Once again we were set to leave the quay. We loosened the ropes and I pushed the joystick controller to activate the bow thruster.
“Did you hear that?” said Becky over the radio.
Of course I had heard it. I’m pretty sure everyone within a block of the dock could here it.
“Did you hear that?” said the Dutch gentleman who was helping us off from the shore.
Apparently audiences accompany the agony of defeat.
I tried the thruster again. Now there was only the fast whir of the electric motor no longer linked to a propeller. Having lost the thruster previously due to a manufacturing fault, I knew the sound too well: We damaged our bow thruster.
The thruster would need to be repaired. This would not be an easy process. Wanderlust would have to be lifted by a crane to get access under the waterline. The nearest crane was in Migennes, a considerable cruise up the Yonne.
Before we could even consider the thruster repair we needed to get away from the bank. The St. Bond lock was still ahead of us. It we didn’t get past it soon, it would be a long, long time before we reached Migennes.
There was now no choice. We would have to pivot the stern to the bank maneuver using a rear mounted rope spring. It would be seriously awkward if we damaged the rudder and propeller but what else could we do?
Fortunately the water at the bank turned out to be deep and clear obstructions. Wanderlust moved freely away from the shore with a just a little scrapping at the stern. We were now angled out onto the river and the current was ferrying us to the main channel. Getting through the bridge just ahead was no great challenge. For a moment I thought we wouldn’t miss the bow thruster after all.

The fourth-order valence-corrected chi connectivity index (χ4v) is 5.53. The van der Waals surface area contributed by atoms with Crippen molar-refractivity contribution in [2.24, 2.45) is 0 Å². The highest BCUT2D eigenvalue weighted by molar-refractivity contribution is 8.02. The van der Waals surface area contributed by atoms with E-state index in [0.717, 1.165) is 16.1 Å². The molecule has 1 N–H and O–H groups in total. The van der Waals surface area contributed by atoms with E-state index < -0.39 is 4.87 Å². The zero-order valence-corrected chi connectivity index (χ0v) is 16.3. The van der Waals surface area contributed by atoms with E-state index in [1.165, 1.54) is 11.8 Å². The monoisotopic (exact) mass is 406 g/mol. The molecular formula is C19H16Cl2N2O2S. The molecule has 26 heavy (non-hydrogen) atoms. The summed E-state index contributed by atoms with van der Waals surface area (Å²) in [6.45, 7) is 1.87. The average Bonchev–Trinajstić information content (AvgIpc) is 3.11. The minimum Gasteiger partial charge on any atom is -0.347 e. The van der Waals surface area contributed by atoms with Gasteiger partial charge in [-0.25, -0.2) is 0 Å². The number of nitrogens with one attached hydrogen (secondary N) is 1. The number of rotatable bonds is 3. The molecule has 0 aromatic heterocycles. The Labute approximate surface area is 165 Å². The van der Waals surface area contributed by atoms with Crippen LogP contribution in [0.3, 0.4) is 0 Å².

The first lock ahead, not far above Sens, is the Ecluse St. Bond. The French navigation authorities were rejuvenating St. Bond and the lock was scheduled to close the following day.
As we approached St. Bond we made our standard radio call. The call went something like this:
“Bonjour St. Bond. C’est Wanderlust, péniche de plaisance, vingt mètres, montant, une kilomètre.”
We believe this means something like: “Hello St. Bond. It’s Wanderlust, pleasure craft, twenty meters long, heading upstream, one kilometer out.”
We’ve made this call numerous times to locks. Usually we get no response. Other times we hear a stream of French back from which the only part we catch is the “Bonjour” at the beginning. Either way, the locking process works as it should and the lock lights tell us when we are allowed the chamber.
This time was different. Though it wasn’t a surprise that we didn’t receive a response back on the radio, it was a surprise that after the commercial barge exited the lock and the gates closed behind it immediately. The traffic light did not turn green and we could not enter the lock. This is very unusual. Locks always alternate upstream and downstream boats. It is more efficient this way. Why didn’t the keeper let us in? Even if he didn’t hear our radio call, he could easily see us.
We called again on the radio. Again we received no response. There was no choice but to hang out in the stream fighting the current and waiting for something good to happen. After about thirty minutes a second commercial barge exited the lock at a crawl. This too was unusual. Time is money and commercial barges are fast in and out of the locks. But this time the 80-meter barge exited as slow as physically possible.